Since then, Liao and his team have proved this theory.” He discusses this more fully in the article. This leaves us with the 800-pound gorilla that statin drugs lower cholesterol and THAT IS OF NO VALUE. And what does that imply about cholesterol and heart disease? Occam’s razor states that, “if there are a number of explanations for observed phenomena, the simplest explanation is preferred.” And the simplest explanation for why cholesterol-lowering drugs have no effect on heart attacks would be that higher cholesterol does not cause heart attacks.
For the ten-plus years that I have been publishing Cforyourself, I have been telling people that the “diet-heart” idea is incorrect. My page Saturated Facts discusses that consumption of saturated fats has declined in the same period that heart attacks have sky-rocketed. On my page about the Atkins Diet I quote the director of the Framingham Study, Dr. William Castelli:
"At Framingham, we found that the people who ate the most saturated fat, the most cholesterol and the most calories weighed the least, were more physically active and had the lowest serum cholesterol levels."
There have been a huge number of studies concerning cholesterol, saturated fat and heart disease. The data from these studies supporting the link between heart disease, dietary fat and serum cholesterol are weak at best. I refer you to two books that take a detailed and extensive look at these data. The first is The Cholesterol Myths by Dr. Uffe Ravnskov. From the back cover:
Dr. Ravnskov has done a magnificent service with a scholarly book that gathers a vsst body of impressive evidence and will surprise many with the true facts from research studies. The book is a must reading for all interested persons and certainly should be required reading for nutritionists and all physicians that treat patients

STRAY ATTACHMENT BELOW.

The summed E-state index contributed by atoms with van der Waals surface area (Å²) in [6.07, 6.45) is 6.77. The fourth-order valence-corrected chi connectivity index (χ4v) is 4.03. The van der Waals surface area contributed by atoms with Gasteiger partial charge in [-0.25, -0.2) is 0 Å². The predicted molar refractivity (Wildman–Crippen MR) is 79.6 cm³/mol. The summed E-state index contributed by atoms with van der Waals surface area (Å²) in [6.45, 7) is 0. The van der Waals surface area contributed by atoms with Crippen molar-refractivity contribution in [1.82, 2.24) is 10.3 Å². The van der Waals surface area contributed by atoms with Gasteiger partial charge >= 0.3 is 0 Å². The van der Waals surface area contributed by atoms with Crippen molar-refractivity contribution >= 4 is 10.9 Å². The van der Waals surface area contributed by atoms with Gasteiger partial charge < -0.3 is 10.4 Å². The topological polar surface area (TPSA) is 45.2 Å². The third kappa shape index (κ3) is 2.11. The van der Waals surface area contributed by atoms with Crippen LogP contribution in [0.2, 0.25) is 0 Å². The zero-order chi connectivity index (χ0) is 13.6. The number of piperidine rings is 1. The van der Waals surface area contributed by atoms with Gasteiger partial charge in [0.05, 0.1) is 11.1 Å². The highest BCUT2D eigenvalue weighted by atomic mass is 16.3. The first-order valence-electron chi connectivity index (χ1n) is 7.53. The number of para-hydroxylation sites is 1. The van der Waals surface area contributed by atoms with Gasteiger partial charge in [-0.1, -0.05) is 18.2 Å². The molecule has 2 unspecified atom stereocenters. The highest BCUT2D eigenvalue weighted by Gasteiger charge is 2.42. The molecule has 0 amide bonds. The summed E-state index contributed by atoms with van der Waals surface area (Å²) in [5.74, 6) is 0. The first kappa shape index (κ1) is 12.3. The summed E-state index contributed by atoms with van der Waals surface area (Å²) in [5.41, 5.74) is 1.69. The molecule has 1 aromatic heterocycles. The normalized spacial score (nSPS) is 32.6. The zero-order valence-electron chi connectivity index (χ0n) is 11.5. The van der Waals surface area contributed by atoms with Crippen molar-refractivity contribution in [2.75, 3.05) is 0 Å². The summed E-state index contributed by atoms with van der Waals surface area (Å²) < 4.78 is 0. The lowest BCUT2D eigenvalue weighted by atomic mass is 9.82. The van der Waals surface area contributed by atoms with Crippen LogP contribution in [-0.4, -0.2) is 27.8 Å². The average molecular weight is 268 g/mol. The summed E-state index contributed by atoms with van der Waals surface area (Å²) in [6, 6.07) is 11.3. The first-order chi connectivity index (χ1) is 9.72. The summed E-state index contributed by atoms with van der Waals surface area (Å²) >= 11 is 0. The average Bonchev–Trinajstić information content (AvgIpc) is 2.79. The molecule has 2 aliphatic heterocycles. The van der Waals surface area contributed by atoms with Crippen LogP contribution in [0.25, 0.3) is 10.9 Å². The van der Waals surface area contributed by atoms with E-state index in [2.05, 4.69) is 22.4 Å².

- Ray H. Rosenman, MD
Former Director of Cardiovascular Research in the Health Sciences program at SRI International; former Associate Chief of Medicine, Mt Zion Hospital, San Francisco, Ca
The second book is The Great Cholesterol Con by Anthony Colpo. In this large volume Colpo tells a much more comprehensive story than in The Cholesterol Myths. From the forward by Uffe Ravnskov:
In this timely and urgently needed book, Colpo starts by pointing out the many contradictions inherent in the lipid hypothesis. Meticulously, he dissects the numerous fallacies of the anti-cholesterol campaigners and highlights their blatant misuse of statistics. Colpo presents the reader with numerous examples of how these campaigners have misleadingly presented insignificant findings as ‘strong evidence’ and kept quiet or explained away any finding that runs counter to their pet hypothesis.
Before I leave you, I must talk about one area of Carey’s article where I take exception. When discussing the NNT of drugs he says “[i]f we knew for sure that a medicine was completely safe and inexpensive, then its widespread use would be a no-brainer, even with a high NNT of 100.” This statement shows that even Mr. Carey can be naive. Vitamin C is completely safe and inexpensive and, if looked at its total impact to state of health, it has an NNT of 1.